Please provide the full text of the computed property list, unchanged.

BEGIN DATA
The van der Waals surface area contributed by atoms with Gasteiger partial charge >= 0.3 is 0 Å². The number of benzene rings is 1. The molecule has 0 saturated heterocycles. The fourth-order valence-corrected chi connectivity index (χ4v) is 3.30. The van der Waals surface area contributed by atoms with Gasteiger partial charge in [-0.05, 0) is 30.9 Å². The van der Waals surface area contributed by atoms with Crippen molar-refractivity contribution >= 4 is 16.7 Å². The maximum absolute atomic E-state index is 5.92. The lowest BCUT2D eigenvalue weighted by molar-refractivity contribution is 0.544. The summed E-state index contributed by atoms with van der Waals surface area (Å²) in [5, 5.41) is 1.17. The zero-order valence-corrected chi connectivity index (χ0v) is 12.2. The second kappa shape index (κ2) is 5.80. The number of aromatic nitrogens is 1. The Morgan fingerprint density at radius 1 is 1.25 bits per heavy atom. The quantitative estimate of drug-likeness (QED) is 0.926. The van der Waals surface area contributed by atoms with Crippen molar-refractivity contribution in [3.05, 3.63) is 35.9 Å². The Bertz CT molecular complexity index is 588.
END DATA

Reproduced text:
The van der Waals surface area contributed by atoms with Gasteiger partial charge >= 0.3 is 0 Å². The number of benzene rings is 1. The molecule has 0 saturated heterocycles. The fourth-order valence-corrected chi connectivity index (χ4v) is 3.30. The van der Waals surface area contributed by atoms with Gasteiger partial charge in [-0.05, 0) is 30.9 Å². The van der Waals surface area contributed by atoms with Crippen molar-refractivity contribution >= 4 is 16.7 Å². The maximum absolute atomic E-state index is 5.92. The lowest BCUT2D eigenvalue weighted by molar-refractivity contribution is 0.544. The summed E-state index contributed by atoms with van der Waals surface area (Å²) in [5, 5.41) is 1.17. The zero-order valence-corrected chi connectivity index (χ0v) is 12.2. The second kappa shape index (κ2) is 5.80. The number of aromatic nitrogens is 1. The Morgan fingerprint density at radius 1 is 1.25 bits per heavy atom. The quantitative estimate of drug-likeness (QED) is 0.926. The van der Waals surface area contributed by atoms with Crippen molar-refractivity contribution in [3.05, 3.63) is 35.9 Å². The Bertz CT molecular complexity index is 588.